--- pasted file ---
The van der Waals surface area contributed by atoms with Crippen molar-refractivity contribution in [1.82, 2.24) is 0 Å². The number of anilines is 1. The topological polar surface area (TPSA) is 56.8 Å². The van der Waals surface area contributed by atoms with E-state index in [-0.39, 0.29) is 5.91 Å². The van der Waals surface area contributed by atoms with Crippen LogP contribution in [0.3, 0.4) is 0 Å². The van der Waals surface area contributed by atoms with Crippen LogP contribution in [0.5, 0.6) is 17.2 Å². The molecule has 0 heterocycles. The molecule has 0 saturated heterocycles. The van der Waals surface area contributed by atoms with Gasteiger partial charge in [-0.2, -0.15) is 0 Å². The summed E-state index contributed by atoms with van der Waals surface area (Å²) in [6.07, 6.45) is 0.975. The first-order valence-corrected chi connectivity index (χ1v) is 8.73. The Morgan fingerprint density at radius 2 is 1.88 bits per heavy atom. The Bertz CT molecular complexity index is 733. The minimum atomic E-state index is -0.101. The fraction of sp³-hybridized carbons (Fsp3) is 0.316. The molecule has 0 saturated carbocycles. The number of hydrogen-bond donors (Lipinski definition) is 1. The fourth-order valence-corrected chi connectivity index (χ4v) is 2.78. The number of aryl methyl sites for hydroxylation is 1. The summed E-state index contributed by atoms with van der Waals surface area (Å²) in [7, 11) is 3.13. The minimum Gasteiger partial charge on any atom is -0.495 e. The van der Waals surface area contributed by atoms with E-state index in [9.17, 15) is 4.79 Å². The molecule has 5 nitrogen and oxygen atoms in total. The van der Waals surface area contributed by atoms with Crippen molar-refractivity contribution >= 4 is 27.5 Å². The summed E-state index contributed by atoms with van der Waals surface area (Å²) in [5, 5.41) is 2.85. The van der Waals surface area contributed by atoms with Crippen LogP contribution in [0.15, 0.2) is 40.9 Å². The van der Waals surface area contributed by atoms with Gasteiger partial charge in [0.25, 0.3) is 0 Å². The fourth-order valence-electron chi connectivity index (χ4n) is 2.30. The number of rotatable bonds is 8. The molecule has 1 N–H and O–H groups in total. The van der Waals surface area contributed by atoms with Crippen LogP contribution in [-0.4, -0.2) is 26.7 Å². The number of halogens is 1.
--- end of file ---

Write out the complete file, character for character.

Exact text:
The van der Waals surface area contributed by atoms with Crippen molar-refractivity contribution in [1.82, 2.24) is 0 Å². The number of anilines is 1. The topological polar surface area (TPSA) is 56.8 Å². The van der Waals surface area contributed by atoms with E-state index in [-0.39, 0.29) is 5.91 Å². The van der Waals surface area contributed by atoms with Crippen LogP contribution in [0.3, 0.4) is 0 Å². The van der Waals surface area contributed by atoms with Crippen LogP contribution in [0.5, 0.6) is 17.2 Å². The molecule has 0 heterocycles. The molecule has 0 saturated heterocycles. The van der Waals surface area contributed by atoms with Gasteiger partial charge in [-0.2, -0.15) is 0 Å². The summed E-state index contributed by atoms with van der Waals surface area (Å²) in [6.07, 6.45) is 0.975. The first-order valence-corrected chi connectivity index (χ1v) is 8.73. The Morgan fingerprint density at radius 2 is 1.88 bits per heavy atom. The Bertz CT molecular complexity index is 733. The minimum atomic E-state index is -0.101. The fraction of sp³-hybridized carbons (Fsp3) is 0.316. The molecule has 0 saturated carbocycles. The number of hydrogen-bond donors (Lipinski definition) is 1. The fourth-order valence-corrected chi connectivity index (χ4v) is 2.78. The number of aryl methyl sites for hydroxylation is 1. The summed E-state index contributed by atoms with van der Waals surface area (Å²) in [7, 11) is 3.13. The minimum Gasteiger partial charge on any atom is -0.495 e. The van der Waals surface area contributed by atoms with E-state index in [9.17, 15) is 4.79 Å². The molecule has 5 nitrogen and oxygen atoms in total. The van der Waals surface area contributed by atoms with Crippen molar-refractivity contribution >= 4 is 27.5 Å². The summed E-state index contributed by atoms with van der Waals surface area (Å²) in [5, 5.41) is 2.85. The van der Waals surface area contributed by atoms with Crippen LogP contribution in [0.15, 0.2) is 40.9 Å². The van der Waals surface area contributed by atoms with Gasteiger partial charge in [0.25, 0.3) is 0 Å². The fourth-order valence-electron chi connectivity index (χ4n) is 2.30. The number of rotatable bonds is 8. The molecule has 1 N–H and O–H groups in total. The van der Waals surface area contributed by atoms with Crippen LogP contribution in [-0.4, -0.2) is 26.7 Å². The number of halogens is 1.